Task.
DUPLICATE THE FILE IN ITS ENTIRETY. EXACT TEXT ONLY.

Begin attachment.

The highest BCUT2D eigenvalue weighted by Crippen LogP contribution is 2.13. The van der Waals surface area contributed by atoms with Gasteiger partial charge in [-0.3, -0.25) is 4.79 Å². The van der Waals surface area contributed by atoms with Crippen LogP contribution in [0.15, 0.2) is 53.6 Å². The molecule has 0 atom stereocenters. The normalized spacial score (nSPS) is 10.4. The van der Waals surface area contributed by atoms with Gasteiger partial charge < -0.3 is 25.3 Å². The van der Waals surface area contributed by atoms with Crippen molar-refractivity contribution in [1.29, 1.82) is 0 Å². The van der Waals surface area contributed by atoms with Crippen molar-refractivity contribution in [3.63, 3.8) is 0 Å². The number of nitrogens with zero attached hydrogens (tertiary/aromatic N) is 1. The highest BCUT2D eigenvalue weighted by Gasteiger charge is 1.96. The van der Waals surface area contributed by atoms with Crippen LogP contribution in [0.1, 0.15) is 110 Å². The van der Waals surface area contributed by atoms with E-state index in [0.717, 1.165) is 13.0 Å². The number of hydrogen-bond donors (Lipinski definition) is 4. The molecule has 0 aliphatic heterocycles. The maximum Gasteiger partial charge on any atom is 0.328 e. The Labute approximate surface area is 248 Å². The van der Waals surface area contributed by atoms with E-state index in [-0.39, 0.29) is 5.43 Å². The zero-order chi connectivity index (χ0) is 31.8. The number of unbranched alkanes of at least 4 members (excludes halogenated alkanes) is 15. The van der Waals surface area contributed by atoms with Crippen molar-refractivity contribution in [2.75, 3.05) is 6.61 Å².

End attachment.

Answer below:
The highest BCUT2D eigenvalue weighted by Crippen LogP contribution is 2.13. The van der Waals surface area contributed by atoms with Gasteiger partial charge in [-0.3, -0.25) is 4.79 Å². The van der Waals surface area contributed by atoms with Crippen LogP contribution in [0.15, 0.2) is 53.6 Å². The molecule has 0 atom stereocenters. The normalized spacial score (nSPS) is 10.4. The van der Waals surface area contributed by atoms with Gasteiger partial charge < -0.3 is 25.3 Å². The van der Waals surface area contributed by atoms with Crippen molar-refractivity contribution in [1.29, 1.82) is 0 Å². The van der Waals surface area contributed by atoms with Crippen molar-refractivity contribution in [3.63, 3.8) is 0 Å². The number of nitrogens with zero attached hydrogens (tertiary/aromatic N) is 1. The highest BCUT2D eigenvalue weighted by Gasteiger charge is 1.96. The van der Waals surface area contributed by atoms with Crippen LogP contribution in [0.1, 0.15) is 110 Å². The van der Waals surface area contributed by atoms with E-state index in [0.717, 1.165) is 13.0 Å². The number of hydrogen-bond donors (Lipinski definition) is 4. The molecule has 0 aliphatic heterocycles. The maximum Gasteiger partial charge on any atom is 0.328 e. The Labute approximate surface area is 248 Å². The van der Waals surface area contributed by atoms with E-state index in [-0.39, 0.29) is 5.43 Å². The zero-order chi connectivity index (χ0) is 31.8. The number of unbranched alkanes of at least 4 members (excludes halogenated alkanes) is 15. The van der Waals surface area contributed by atoms with Crippen molar-refractivity contribution in [2.75, 3.05) is 6.61 Å².